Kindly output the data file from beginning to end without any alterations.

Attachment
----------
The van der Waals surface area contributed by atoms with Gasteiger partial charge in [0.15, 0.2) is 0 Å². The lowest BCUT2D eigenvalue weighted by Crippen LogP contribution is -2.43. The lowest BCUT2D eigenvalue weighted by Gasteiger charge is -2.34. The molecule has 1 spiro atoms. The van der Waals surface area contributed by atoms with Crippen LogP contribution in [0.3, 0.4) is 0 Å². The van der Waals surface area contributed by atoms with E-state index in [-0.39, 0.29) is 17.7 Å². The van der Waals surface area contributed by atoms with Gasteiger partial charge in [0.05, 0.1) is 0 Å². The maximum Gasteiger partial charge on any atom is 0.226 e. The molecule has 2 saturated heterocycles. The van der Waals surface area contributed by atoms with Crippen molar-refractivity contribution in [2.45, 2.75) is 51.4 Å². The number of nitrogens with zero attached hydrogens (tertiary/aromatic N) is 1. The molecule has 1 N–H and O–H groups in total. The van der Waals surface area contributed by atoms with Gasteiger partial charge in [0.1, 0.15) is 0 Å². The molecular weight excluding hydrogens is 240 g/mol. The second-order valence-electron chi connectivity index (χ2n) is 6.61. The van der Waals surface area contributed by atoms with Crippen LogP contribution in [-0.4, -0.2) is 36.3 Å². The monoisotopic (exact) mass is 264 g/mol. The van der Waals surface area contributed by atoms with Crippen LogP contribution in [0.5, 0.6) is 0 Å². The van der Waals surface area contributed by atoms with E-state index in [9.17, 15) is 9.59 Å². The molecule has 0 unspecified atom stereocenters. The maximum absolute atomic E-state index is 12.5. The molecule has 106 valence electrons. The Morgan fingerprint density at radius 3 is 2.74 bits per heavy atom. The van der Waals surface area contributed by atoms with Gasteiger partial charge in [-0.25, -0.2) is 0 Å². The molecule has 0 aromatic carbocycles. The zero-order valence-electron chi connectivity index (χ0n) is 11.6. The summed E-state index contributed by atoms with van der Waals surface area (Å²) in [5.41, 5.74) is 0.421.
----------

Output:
The van der Waals surface area contributed by atoms with Gasteiger partial charge in [0.15, 0.2) is 0 Å². The lowest BCUT2D eigenvalue weighted by Crippen LogP contribution is -2.43. The lowest BCUT2D eigenvalue weighted by Gasteiger charge is -2.34. The molecule has 1 spiro atoms. The van der Waals surface area contributed by atoms with Crippen LogP contribution in [0.3, 0.4) is 0 Å². The van der Waals surface area contributed by atoms with E-state index in [-0.39, 0.29) is 17.7 Å². The van der Waals surface area contributed by atoms with Gasteiger partial charge in [0.05, 0.1) is 0 Å². The maximum Gasteiger partial charge on any atom is 0.226 e. The molecule has 2 saturated heterocycles. The van der Waals surface area contributed by atoms with Crippen molar-refractivity contribution in [2.45, 2.75) is 51.4 Å². The number of nitrogens with zero attached hydrogens (tertiary/aromatic N) is 1. The molecule has 1 N–H and O–H groups in total. The van der Waals surface area contributed by atoms with Gasteiger partial charge in [0.1, 0.15) is 0 Å². The molecular weight excluding hydrogens is 240 g/mol. The second-order valence-electron chi connectivity index (χ2n) is 6.61. The van der Waals surface area contributed by atoms with Crippen LogP contribution in [-0.4, -0.2) is 36.3 Å². The monoisotopic (exact) mass is 264 g/mol. The van der Waals surface area contributed by atoms with Crippen LogP contribution in [0.5, 0.6) is 0 Å². The van der Waals surface area contributed by atoms with E-state index in [9.17, 15) is 9.59 Å². The molecule has 0 unspecified atom stereocenters. The maximum absolute atomic E-state index is 12.5. The molecule has 106 valence electrons. The Morgan fingerprint density at radius 3 is 2.74 bits per heavy atom. The van der Waals surface area contributed by atoms with Gasteiger partial charge in [-0.25, -0.2) is 0 Å². The molecule has 0 aromatic carbocycles. The zero-order valence-electron chi connectivity index (χ0n) is 11.6. The summed E-state index contributed by atoms with van der Waals surface area (Å²) in [5.41, 5.74) is 0.421.